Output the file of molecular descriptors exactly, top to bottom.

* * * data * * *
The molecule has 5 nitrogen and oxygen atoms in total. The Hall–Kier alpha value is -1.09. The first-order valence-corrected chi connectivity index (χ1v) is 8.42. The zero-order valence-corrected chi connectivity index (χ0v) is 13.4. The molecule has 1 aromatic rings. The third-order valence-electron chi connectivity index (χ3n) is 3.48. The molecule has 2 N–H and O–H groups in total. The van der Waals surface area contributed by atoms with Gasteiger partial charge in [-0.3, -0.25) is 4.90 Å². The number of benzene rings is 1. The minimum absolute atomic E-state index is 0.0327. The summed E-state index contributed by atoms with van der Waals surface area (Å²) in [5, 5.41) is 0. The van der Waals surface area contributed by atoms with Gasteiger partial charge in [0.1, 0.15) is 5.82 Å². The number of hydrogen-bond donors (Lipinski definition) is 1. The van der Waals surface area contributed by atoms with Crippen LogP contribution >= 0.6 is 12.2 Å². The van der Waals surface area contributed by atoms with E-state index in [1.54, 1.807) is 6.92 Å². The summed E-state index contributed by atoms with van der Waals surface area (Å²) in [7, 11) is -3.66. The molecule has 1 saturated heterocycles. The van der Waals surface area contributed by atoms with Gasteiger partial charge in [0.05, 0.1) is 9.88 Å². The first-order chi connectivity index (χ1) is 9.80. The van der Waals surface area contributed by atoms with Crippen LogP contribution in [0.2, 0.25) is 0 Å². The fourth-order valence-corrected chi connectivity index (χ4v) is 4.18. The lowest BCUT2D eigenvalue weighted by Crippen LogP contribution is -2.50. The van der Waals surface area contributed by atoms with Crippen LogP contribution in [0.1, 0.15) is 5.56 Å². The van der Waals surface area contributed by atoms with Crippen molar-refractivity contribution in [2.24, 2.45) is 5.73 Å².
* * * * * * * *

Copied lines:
The molecule has 5 nitrogen and oxygen atoms in total. The Hall–Kier alpha value is -1.09. The first-order valence-corrected chi connectivity index (χ1v) is 8.42. The zero-order valence-corrected chi connectivity index (χ0v) is 13.4. The molecule has 1 aromatic rings. The third-order valence-electron chi connectivity index (χ3n) is 3.48. The molecule has 2 N–H and O–H groups in total. The van der Waals surface area contributed by atoms with Gasteiger partial charge in [-0.3, -0.25) is 4.90 Å². The number of benzene rings is 1. The minimum absolute atomic E-state index is 0.0327. The summed E-state index contributed by atoms with van der Waals surface area (Å²) in [5, 5.41) is 0. The van der Waals surface area contributed by atoms with Gasteiger partial charge in [0.1, 0.15) is 5.82 Å². The number of hydrogen-bond donors (Lipinski definition) is 1. The van der Waals surface area contributed by atoms with Crippen LogP contribution >= 0.6 is 12.2 Å². The van der Waals surface area contributed by atoms with E-state index in [1.54, 1.807) is 6.92 Å². The summed E-state index contributed by atoms with van der Waals surface area (Å²) in [7, 11) is -3.66. The molecule has 1 saturated heterocycles. The van der Waals surface area contributed by atoms with Gasteiger partial charge in [0.05, 0.1) is 9.88 Å². The first-order chi connectivity index (χ1) is 9.80. The van der Waals surface area contributed by atoms with Crippen LogP contribution in [0.2, 0.25) is 0 Å². The fourth-order valence-corrected chi connectivity index (χ4v) is 4.18. The lowest BCUT2D eigenvalue weighted by Crippen LogP contribution is -2.50. The van der Waals surface area contributed by atoms with Crippen LogP contribution in [0.1, 0.15) is 5.56 Å². The van der Waals surface area contributed by atoms with Crippen molar-refractivity contribution in [2.24, 2.45) is 5.73 Å².